After reading Jacob's piece from last week about the Supreme Court ruling that a drug dog's sniff isn't a search, I got to thinking about the problem of error rates. Jacob cites Souter's dissent, which references cases involving dogs in the field giving false positives 8 percent of the time or more and studies where in "artificial testing situations" they gave false positives between 12 and a mindboggling 60 percent of the time.
A few fairly obvious problems occur to me belatedly. The first is that to the extent that law enforcement officers now feel increased license to do indiscriminate sweeps, the conditions under which prior accuracy rates were ascertained in the field no longer apply. Presumably, dogs are typically brought in when there's already some independent reason to think the person thus searched is holding drugs. If police begin to feel they don't need that reason, we can expect the proportion of false alerts to rise.
The possibility of a shift to indiscriminate sweeps presents a related problem from another direction as well. Let's grant that the dog is 95 percent accurate. Now, you might think that sounds pretty good—95 percent certainty would surely count as probable cause, right? The problem is making the error—and I wonder whether maybe the justices did this—of inferring from a 95 percent accuracy rate that you're only going to end up physically searching one innocent person for every 19 who really do have drugs. But if searches are indiscriminate, that's wrong, because the vast majority of motorists won't have drugs.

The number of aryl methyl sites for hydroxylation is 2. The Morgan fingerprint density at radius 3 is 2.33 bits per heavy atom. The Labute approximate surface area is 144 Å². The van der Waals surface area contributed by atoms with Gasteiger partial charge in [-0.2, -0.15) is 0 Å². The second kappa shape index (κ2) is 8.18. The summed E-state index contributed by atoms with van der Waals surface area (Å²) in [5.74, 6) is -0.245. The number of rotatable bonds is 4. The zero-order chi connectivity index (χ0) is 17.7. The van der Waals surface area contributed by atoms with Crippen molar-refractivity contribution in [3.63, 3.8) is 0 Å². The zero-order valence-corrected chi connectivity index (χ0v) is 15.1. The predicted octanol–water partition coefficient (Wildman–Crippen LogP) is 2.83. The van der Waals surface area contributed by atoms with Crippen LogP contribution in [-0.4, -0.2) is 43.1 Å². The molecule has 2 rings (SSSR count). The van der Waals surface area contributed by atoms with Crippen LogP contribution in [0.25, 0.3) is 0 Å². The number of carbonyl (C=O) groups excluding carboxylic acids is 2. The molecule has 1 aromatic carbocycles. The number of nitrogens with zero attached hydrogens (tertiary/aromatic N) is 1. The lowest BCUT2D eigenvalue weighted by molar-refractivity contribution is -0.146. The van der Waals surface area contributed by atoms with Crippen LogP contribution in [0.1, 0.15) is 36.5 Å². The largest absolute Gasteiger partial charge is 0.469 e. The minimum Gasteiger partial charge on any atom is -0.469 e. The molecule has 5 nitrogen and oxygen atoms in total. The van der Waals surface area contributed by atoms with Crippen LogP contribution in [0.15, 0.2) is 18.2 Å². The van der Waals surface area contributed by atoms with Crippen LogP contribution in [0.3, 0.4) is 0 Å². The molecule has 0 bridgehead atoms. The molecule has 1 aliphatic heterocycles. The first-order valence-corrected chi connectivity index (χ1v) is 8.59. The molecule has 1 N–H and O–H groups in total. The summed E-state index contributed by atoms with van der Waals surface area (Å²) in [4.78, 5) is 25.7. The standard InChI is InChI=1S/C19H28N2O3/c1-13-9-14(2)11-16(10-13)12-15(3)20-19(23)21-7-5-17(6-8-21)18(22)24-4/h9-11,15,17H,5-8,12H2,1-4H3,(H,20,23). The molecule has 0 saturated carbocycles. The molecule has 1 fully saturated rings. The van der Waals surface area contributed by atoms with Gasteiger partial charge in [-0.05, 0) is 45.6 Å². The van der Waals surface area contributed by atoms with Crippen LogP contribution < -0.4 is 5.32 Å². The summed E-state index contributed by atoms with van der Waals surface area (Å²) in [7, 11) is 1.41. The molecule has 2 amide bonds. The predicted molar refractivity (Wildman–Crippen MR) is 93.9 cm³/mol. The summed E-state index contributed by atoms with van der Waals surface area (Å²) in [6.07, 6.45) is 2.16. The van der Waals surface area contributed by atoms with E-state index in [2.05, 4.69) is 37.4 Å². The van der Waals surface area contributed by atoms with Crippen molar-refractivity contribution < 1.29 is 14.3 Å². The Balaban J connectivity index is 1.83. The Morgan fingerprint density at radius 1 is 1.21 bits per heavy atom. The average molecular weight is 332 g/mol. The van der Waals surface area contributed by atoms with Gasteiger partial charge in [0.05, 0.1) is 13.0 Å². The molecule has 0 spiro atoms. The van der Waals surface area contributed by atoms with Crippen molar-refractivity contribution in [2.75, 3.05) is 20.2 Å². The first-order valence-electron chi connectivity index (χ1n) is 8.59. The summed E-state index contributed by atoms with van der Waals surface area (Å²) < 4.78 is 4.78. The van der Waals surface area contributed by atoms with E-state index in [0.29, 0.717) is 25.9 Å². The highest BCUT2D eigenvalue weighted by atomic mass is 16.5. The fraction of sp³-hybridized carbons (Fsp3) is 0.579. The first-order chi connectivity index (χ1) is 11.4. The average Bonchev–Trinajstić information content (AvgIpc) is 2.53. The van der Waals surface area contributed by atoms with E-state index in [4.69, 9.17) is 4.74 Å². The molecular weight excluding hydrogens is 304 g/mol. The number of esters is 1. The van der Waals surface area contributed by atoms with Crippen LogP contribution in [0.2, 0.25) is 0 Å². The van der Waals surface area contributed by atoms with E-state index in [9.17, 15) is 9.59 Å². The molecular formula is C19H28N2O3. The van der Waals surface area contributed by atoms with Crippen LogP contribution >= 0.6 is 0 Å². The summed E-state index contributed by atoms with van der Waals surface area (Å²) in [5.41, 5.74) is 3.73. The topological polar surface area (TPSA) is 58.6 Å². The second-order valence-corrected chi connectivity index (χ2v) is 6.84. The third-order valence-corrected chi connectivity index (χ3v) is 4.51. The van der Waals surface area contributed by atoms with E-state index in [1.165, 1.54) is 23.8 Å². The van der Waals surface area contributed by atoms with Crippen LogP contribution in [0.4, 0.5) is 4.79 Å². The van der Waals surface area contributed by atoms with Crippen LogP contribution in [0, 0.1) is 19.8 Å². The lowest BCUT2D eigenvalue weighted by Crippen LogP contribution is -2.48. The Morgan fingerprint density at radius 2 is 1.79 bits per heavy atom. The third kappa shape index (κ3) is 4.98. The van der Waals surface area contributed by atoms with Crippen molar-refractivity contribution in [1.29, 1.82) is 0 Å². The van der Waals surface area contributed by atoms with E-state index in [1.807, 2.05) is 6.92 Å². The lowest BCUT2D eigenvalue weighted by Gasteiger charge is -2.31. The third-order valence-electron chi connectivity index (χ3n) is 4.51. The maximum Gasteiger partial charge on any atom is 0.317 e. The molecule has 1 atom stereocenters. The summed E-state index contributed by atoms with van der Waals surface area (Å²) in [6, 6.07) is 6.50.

Assume, and I suspect this is a big overestimate, that one in 100 motorists are driving around with drugs. If you're sweeping them randomly, a 95 percent accurate dog is going to "alert" for five innocent people for every one it catches with actual drugs. And those five people are going to get their cars torn apart. If the dogs are less accurate, it'll be many more than that. Anyone think that passes Fourth Amendment muster?
Addendum: Commenter Shannon Love turns up a handy-dandy java applet illustrating the problem mentioned above. Just substitute "drug possession" for "infection" and you can test the likely results for different levels of dog accuracy and motorist drug possession. On the extremely generous assumptions above (1 percent of motorists have drugs; dogs are 95 percent accurate), the chances that someone IDed in a random sweep (and therefore subject to an extensive and intrusive vehicle search) actually has drugs are about 16 percent. Relax those assumptions and the picture quickly gets far worse.